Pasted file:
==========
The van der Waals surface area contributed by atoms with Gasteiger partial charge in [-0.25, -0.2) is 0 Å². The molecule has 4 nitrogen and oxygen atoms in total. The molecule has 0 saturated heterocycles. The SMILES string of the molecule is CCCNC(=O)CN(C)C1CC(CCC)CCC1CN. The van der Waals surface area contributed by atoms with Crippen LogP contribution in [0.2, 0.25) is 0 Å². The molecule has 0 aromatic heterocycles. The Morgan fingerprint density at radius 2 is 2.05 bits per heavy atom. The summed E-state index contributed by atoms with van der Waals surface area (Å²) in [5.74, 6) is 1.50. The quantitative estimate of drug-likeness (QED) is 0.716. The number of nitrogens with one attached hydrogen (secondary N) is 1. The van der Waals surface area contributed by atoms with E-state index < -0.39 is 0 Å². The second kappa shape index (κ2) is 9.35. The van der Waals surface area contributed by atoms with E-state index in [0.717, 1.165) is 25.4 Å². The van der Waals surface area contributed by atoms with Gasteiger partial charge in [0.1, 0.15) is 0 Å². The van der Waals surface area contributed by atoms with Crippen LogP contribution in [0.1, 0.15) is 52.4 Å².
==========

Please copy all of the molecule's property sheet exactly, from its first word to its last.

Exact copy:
The van der Waals surface area contributed by atoms with Gasteiger partial charge in [-0.25, -0.2) is 0 Å². The molecule has 4 nitrogen and oxygen atoms in total. The molecule has 0 saturated heterocycles. The SMILES string of the molecule is CCCNC(=O)CN(C)C1CC(CCC)CCC1CN. The van der Waals surface area contributed by atoms with Crippen LogP contribution in [0.2, 0.25) is 0 Å². The molecule has 0 aromatic heterocycles. The Morgan fingerprint density at radius 2 is 2.05 bits per heavy atom. The summed E-state index contributed by atoms with van der Waals surface area (Å²) in [5.74, 6) is 1.50. The quantitative estimate of drug-likeness (QED) is 0.716. The number of nitrogens with one attached hydrogen (secondary N) is 1. The van der Waals surface area contributed by atoms with E-state index < -0.39 is 0 Å². The second kappa shape index (κ2) is 9.35. The van der Waals surface area contributed by atoms with E-state index in [0.717, 1.165) is 25.4 Å². The van der Waals surface area contributed by atoms with Gasteiger partial charge in [0.1, 0.15) is 0 Å². The van der Waals surface area contributed by atoms with Crippen LogP contribution in [0.1, 0.15) is 52.4 Å².